Michael Maryano studied enough to qualify for leadership in Aden and the U.K, and nearly 40 years on, he led the agreeable, commonplace life of politics. He justified his election by the extraordinary diplomatic ability he displayed during his mission to London. The ostensible object of this mission was to arrange an amicably certain diplomatic, despite difficulties being created by his opponent parties (SNL and USP) in the country. In the deliberations and discussions of the Somaliland’s independence with the British authority, he played a leading role and defended the interest of his country, with a dexterity, which excited the admiration of his colleagues i.e. Sultan Rashid Sultan Abdullah, and Dube Ali Yare who were the first Somali Landers who accepted the offer of Somaliland’s independence.
Michael Maryano was a man of exceptional intelligence and energy. In addition to his regular functions, his country and his party with much work of a confidential, delicate nature including a mission to London and the subsequent negotiations for the Somaliland independence entrusted him. Michael and his fellow men found impossible to maintain a policy of total ostentation from the affairs of the country.
The party he created NUF, which had objected independence to be forced upon it, were still strong and made overtones for union with the other parties. The determination of Michael Maryano and his team was that, the other parties (SNL and USP) should not close the road of the independence but NUF did not succeed in making themselves masters. One of the main objectives of NUF also was, with a mandate to recover the lost territory of the HOUD and reserved area. The distinction, incidentally, between the HOUD, which was a pastoral area south of the British Somaliland boundary with Ethiopia, and the Reserved Area to the North of Jigjiga. It was required by the British Military Administration after the liberation of Ethiopia to confront the Vichy French government in Djibouti.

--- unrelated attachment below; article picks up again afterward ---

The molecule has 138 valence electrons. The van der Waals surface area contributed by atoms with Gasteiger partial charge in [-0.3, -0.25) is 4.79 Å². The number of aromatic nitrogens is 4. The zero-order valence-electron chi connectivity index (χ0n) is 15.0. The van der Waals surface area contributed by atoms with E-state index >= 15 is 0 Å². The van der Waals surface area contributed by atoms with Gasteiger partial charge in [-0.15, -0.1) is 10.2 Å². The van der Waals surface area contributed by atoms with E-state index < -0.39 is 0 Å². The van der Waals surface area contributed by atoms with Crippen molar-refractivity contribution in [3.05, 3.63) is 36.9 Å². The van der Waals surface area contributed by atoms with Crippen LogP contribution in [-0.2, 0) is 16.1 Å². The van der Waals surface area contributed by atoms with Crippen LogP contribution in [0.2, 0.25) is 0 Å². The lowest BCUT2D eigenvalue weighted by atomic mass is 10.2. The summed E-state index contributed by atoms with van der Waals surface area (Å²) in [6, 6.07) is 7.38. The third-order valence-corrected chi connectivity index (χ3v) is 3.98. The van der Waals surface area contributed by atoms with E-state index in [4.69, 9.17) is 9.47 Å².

It concerned Britain’s withdrawal from the Houd and Reserved Area in 1954, leaving 65,000 square kilometres of pastureland under the sovereignty and jurisdiction of Abyssinia. It was considered by Protectorate Somalis as a betrayal of earlier Anglo-Somali agreements, and acknowledged as such by most of the British officials serving in the protectorate at the time.
He sought to remedy the mistakes, which had been made by the other parties, and in 1958, he submitted a plan of federation between the Somaliland and Somali south. He believed that federation would afford the best solution of most of the difficulties within the country. He used his influence to prevent the acceptance of the union with the other Somalis for at least six to eighteen months but that proposal was lost and his view did not meet with the approval of the other parties-SNL and USP. He believed that Somaliland was not mature enough for unification educationally, economically, socially and politically. Somaliland could not, it was thought, manage their own affairs after only a decade of experience. Conventional wisdom spoke of thirty years, at least, before Somaliland could be ready for self-government, given its relative ‘underdevelopment’ compared with other British dependencies of the time. Disastrously, the new federal constitution was weighed heavily in favour of the south of Somalia. However, no one forecast disaster at the time, although like everything else, the constitution was in a desperate expedient. His effort was to promote good government in Somalia receiving unexpected help in consequence of the extraordinary delusion among the people.
In 1950s, A special Branch file on Michael Maryano, for example, carried the stigma of communism for which there was not an iota of evidence, and in 1953 a British administrative officer reviewing the contents of the file, was enraged by this unjustified slur. He asked Michael to witness the file’s destruction in brazier.
Michael Miryano was one of the greatest politicians in Somali history.
The party held at 10 Downing Street in London when the British Government officially set up a date for Somaliland’s independence. Michael, Dubbe and the sultans were among the crowd
Written by Qoorcadde and Caynawi Osman